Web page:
The Scout Belt

The Scout Belt Sheriff Jim Wilson
The Scout Belt is an interesting piece of equipment that has its origins in the American Southwest. The first bottleneck rifle cartridges, the .30/30 & .30/40 Krag, were introduced about 1895, along with the production of the Winchester Models 1894 & 1895 rifles. Both cartridges and rifles became the instant sweetheart of the Texas Rangers, Arizona Rangers, Mounted Customs Inspectors, and border lawmen in general.

About this same time, some enterprising soul came up with the idea of designing one cartridge belt that would hold rifle and pistol cartridges. I suspect that the first Scout Belts were manufactured by S.D. Myres, however everyone made them, and the one pictured is by El Paso Saddlery. It is 3 inches wide and holds 34 .30/30 cartridges and 12 .45 Colt cartridges. I’ve never weighed the darn thing when it is full of cartridges and Colt, but I suspect it would discourage a fellow from doing much walking. Besides, that’s what horses were made for.

Texas Rangers used the Scout Belt well into the 1900’s. They didn’t have badges until about 1935, but, wearing a Scout Belt and packing a ’95 Winchester and a Colts revolver, they probably didn’t get asked for identification very often. “Command Presence” is what I think Jeff Cooper called it.

When I was packing a badge down along the Pecos, I carried this Scout Belt, a Winchester, and a Colt’s revolver, in the trunk of my car. There were occasionally times when a fellow had to get horseback to do his job and there was still no better outfit for getting that job done. Of course, that was before the days of black plastic everything, tactical gear, and militarized law enforcement. Hell, we didn’t even know what tactical was. Some knew a fair bit about fighting, though.

Every time I get this old Scout Belt out, I am reminded that there was a time when a peace officer was a family counselor, the dog catcher, the SWAT Team, a legal adviser, and whatever the hell else needed to be done. I can’t help but think it was more fun back then.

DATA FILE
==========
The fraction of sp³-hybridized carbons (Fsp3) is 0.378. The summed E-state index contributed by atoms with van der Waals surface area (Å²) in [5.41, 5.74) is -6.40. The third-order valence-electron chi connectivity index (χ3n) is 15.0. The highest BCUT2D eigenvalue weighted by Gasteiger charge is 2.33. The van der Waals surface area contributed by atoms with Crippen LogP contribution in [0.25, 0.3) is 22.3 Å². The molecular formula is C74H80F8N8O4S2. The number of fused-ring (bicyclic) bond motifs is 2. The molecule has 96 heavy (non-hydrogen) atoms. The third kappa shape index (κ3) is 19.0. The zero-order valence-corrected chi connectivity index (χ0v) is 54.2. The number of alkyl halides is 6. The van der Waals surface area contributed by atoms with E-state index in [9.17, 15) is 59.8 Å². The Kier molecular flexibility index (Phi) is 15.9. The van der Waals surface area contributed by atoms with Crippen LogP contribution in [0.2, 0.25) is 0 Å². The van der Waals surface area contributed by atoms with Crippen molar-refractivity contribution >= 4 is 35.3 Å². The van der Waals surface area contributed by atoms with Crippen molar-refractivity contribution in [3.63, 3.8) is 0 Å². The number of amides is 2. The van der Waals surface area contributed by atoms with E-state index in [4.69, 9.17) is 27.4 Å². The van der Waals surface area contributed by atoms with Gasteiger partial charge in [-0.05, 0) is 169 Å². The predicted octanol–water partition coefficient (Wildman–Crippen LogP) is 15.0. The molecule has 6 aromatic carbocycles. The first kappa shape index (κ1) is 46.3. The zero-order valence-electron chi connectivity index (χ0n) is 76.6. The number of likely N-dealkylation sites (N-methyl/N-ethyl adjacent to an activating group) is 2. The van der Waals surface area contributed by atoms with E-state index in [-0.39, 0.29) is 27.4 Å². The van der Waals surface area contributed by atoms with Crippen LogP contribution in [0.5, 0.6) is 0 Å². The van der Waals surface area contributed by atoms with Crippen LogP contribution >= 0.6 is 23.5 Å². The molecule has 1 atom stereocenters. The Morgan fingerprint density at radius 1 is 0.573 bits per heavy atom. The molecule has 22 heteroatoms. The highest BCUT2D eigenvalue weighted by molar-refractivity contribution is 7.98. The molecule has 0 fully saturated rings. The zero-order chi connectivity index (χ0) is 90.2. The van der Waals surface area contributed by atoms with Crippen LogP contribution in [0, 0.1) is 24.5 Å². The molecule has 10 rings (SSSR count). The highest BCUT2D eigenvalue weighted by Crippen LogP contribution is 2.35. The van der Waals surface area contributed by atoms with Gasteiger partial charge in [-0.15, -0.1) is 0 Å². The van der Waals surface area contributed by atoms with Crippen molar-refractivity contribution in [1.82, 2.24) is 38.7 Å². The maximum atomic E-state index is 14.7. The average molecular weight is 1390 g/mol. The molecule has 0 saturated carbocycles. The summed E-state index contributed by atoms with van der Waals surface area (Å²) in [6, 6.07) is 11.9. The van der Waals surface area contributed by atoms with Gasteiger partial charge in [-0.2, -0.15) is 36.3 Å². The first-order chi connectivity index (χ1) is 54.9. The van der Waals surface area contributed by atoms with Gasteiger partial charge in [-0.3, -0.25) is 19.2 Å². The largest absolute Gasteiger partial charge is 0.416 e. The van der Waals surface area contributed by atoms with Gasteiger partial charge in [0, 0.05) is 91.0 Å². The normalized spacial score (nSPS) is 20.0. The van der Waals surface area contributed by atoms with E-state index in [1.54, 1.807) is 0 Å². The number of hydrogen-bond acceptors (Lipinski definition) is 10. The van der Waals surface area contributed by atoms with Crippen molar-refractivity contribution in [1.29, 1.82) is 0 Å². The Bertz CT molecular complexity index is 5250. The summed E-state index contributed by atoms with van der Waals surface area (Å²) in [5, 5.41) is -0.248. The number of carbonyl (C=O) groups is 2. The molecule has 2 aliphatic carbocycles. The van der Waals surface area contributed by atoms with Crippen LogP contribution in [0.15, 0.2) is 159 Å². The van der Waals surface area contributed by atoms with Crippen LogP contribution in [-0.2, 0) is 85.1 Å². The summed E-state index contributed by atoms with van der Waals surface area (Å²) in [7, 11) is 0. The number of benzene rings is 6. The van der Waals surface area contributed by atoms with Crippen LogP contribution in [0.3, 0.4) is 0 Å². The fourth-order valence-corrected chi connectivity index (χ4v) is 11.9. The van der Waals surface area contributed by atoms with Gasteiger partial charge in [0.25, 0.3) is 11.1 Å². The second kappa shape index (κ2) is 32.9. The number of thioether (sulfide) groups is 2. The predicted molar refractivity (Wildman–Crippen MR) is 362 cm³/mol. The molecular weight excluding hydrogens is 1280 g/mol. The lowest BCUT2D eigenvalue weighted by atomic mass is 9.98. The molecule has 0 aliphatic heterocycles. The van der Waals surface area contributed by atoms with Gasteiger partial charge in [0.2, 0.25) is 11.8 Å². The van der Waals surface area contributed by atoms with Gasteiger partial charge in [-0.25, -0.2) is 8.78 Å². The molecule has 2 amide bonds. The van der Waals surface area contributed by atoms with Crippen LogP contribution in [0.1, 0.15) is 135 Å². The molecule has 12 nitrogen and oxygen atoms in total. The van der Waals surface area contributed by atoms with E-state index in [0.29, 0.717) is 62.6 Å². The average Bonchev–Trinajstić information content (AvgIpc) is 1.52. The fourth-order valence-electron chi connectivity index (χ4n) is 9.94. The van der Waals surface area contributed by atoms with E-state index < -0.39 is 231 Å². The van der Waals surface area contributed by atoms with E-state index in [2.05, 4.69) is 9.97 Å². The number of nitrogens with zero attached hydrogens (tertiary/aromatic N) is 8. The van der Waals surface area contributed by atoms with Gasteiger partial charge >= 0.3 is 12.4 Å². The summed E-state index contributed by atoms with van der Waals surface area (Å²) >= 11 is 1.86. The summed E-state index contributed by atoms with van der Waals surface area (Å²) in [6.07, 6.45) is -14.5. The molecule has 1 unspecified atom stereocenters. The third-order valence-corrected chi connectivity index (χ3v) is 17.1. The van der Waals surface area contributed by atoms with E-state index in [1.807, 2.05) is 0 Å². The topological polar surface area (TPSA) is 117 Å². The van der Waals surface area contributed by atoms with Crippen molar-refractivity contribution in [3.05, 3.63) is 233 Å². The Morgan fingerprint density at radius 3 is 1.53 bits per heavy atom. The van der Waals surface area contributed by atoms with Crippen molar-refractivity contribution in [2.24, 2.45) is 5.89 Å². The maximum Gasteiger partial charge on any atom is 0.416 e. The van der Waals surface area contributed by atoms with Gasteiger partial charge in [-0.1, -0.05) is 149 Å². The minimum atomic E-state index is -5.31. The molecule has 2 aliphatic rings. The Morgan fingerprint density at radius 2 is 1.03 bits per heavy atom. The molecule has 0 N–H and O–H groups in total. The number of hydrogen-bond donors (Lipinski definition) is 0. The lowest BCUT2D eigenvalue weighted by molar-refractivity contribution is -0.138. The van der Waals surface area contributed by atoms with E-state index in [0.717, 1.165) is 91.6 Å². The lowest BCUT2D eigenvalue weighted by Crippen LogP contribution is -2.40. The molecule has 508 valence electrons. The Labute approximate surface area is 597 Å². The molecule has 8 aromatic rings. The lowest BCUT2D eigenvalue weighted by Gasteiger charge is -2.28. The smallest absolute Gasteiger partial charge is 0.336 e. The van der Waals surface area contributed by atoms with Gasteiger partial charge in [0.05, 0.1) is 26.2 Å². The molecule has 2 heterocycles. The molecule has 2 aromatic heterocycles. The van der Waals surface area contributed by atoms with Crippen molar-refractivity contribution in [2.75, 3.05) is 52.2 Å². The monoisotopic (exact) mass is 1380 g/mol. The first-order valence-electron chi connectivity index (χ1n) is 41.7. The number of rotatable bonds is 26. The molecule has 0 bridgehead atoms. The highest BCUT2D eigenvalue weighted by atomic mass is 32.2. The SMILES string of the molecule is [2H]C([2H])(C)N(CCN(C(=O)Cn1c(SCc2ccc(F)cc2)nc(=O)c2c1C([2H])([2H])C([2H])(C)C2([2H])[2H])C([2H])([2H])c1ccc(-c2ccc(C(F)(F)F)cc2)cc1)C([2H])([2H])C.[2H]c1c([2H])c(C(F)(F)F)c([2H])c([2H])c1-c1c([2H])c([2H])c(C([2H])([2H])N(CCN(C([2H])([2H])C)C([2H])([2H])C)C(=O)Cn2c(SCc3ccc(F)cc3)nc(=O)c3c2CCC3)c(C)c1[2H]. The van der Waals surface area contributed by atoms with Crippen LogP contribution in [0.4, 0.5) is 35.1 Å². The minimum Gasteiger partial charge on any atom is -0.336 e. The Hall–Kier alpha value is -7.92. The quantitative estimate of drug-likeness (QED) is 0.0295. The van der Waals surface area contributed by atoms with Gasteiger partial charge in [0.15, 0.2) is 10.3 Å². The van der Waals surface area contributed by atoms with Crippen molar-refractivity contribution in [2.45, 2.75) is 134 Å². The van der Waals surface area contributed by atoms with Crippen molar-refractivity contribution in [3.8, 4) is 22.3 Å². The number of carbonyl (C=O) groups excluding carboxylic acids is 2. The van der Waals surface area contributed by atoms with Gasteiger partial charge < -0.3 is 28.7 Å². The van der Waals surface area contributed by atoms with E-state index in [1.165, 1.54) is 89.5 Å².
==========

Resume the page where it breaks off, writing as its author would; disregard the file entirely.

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68 Responses to The Scout Belt

  1. William Bell says:

    I agree with you Sheriff, things were a bit less complicated back in the day. I was the “night cop” in a small southern town for almost two years and whatever you came down the pike you handled as there might be a State Trooper somewhere in the 3-county district or a maybe a deputy sheriff out and about; other than that you were your own back-up.

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  3. John Odum says:

    As a young LA State Trooper in 1973, I carried. S&W Model 19 in a Jordan holster. I was issued a nickel plated Winchester 94 in 30-30 and a Ithaca 37 riot gun. The only thing black I owned was my leather Sam Brown belt. I carried twelve rounds of 357 ammo in two drop pouches. I later converted to open loop carry since it was quicker. I too hate the pseudo military look of today’s police. I hope you had a wonderful Christmas.

    • J.R Odum says: too, except my 94 wasn’t nickle and I chose a Winchester 1897 “Trench Gun” for my scatter-gun..Desk Sgt. said, “You don’t want that old thing.” Yes I did and hated to turn in both for new weapons about a year later.

  4. Scott Tschirhart says:

    Back when you and I were lawmen, it was simpler and a lot more fun. I pray for the newer men and women who wear the badge. But I also keep my old .30-30 in a saddle scabbard in the trunk…just in case. Blessings my friend.

  5. Hub Whitt says:

    As Tom Horn said, something to the effect that ” a belt full of 45-90’s weighs 11 pounds when you put them on the first day, but by the end of a month, it feels like 150 lbs”

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